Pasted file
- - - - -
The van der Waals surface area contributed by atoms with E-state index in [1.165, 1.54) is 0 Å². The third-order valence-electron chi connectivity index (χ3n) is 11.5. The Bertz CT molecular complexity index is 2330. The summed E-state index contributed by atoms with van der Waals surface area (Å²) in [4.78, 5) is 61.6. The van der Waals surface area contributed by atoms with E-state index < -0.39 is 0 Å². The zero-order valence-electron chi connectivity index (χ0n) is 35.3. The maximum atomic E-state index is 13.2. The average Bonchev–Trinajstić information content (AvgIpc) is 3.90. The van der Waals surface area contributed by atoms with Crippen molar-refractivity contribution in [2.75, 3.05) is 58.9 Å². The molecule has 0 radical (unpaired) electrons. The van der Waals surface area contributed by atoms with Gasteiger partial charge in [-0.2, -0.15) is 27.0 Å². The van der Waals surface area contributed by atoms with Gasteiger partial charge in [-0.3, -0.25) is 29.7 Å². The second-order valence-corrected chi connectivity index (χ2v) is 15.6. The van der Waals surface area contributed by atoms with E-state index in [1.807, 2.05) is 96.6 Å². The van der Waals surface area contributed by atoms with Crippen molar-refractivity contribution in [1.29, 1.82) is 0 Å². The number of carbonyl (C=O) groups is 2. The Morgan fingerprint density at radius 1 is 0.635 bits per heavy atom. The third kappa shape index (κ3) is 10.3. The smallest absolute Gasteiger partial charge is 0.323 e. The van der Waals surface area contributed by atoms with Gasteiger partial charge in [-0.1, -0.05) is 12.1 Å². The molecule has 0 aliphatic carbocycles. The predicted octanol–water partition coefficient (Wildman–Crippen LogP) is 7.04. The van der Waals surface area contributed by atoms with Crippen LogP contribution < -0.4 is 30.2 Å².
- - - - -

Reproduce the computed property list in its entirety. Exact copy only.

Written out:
The van der Waals surface area contributed by atoms with E-state index in [1.165, 1.54) is 0 Å². The third-order valence-electron chi connectivity index (χ3n) is 11.5. The Bertz CT molecular complexity index is 2330. The summed E-state index contributed by atoms with van der Waals surface area (Å²) in [4.78, 5) is 61.6. The van der Waals surface area contributed by atoms with E-state index < -0.39 is 0 Å². The zero-order valence-electron chi connectivity index (χ0n) is 35.3. The maximum atomic E-state index is 13.2. The average Bonchev–Trinajstić information content (AvgIpc) is 3.90. The van der Waals surface area contributed by atoms with Crippen molar-refractivity contribution in [2.75, 3.05) is 58.9 Å². The molecule has 0 radical (unpaired) electrons. The van der Waals surface area contributed by atoms with Gasteiger partial charge in [-0.2, -0.15) is 27.0 Å². The van der Waals surface area contributed by atoms with Gasteiger partial charge in [-0.3, -0.25) is 29.7 Å². The second-order valence-corrected chi connectivity index (χ2v) is 15.6. The van der Waals surface area contributed by atoms with E-state index in [1.807, 2.05) is 96.6 Å². The van der Waals surface area contributed by atoms with Crippen molar-refractivity contribution in [1.29, 1.82) is 0 Å². The number of carbonyl (C=O) groups is 2. The Morgan fingerprint density at radius 1 is 0.635 bits per heavy atom. The third kappa shape index (κ3) is 10.3. The smallest absolute Gasteiger partial charge is 0.323 e. The van der Waals surface area contributed by atoms with Gasteiger partial charge in [-0.1, -0.05) is 12.1 Å². The molecule has 0 aliphatic carbocycles. The predicted octanol–water partition coefficient (Wildman–Crippen LogP) is 7.04. The van der Waals surface area contributed by atoms with Crippen LogP contribution < -0.4 is 30.2 Å².